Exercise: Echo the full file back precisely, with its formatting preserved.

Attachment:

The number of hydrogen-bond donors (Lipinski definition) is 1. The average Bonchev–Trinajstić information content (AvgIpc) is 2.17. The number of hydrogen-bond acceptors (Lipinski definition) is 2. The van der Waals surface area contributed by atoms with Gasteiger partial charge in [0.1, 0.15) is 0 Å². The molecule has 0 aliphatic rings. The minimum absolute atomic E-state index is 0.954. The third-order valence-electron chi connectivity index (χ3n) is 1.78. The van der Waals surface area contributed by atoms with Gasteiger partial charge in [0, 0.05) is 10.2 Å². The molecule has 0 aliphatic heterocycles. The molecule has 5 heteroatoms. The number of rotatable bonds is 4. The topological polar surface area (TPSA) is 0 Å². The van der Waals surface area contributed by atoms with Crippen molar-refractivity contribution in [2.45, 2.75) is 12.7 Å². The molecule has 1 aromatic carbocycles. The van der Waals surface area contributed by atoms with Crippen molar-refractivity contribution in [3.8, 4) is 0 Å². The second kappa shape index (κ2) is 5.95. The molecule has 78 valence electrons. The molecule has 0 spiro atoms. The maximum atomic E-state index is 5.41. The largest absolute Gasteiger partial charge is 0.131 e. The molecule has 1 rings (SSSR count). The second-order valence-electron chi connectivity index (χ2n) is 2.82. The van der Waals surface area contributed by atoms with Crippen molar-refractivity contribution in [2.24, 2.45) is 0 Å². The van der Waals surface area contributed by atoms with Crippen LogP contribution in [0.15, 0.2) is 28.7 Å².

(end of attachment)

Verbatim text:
The number of hydrogen-bond donors (Lipinski definition) is 1. The average Bonchev–Trinajstić information content (AvgIpc) is 2.17. The number of hydrogen-bond acceptors (Lipinski definition) is 2. The van der Waals surface area contributed by atoms with Gasteiger partial charge in [0.1, 0.15) is 0 Å². The molecule has 0 aliphatic rings. The minimum absolute atomic E-state index is 0.954. The third-order valence-electron chi connectivity index (χ3n) is 1.78. The van der Waals surface area contributed by atoms with Gasteiger partial charge in [0, 0.05) is 10.2 Å². The molecule has 0 aliphatic heterocycles. The molecule has 5 heteroatoms. The number of rotatable bonds is 4. The topological polar surface area (TPSA) is 0 Å². The van der Waals surface area contributed by atoms with Crippen molar-refractivity contribution in [2.45, 2.75) is 12.7 Å². The molecule has 1 aromatic carbocycles. The van der Waals surface area contributed by atoms with Crippen molar-refractivity contribution in [3.8, 4) is 0 Å². The second kappa shape index (κ2) is 5.95. The molecule has 78 valence electrons. The molecule has 0 spiro atoms. The maximum atomic E-state index is 5.41. The largest absolute Gasteiger partial charge is 0.131 e. The molecule has 1 rings (SSSR count). The second-order valence-electron chi connectivity index (χ2n) is 2.82. The van der Waals surface area contributed by atoms with Crippen molar-refractivity contribution in [2.24, 2.45) is 0 Å². The van der Waals surface area contributed by atoms with Crippen LogP contribution in [0.15, 0.2) is 28.7 Å².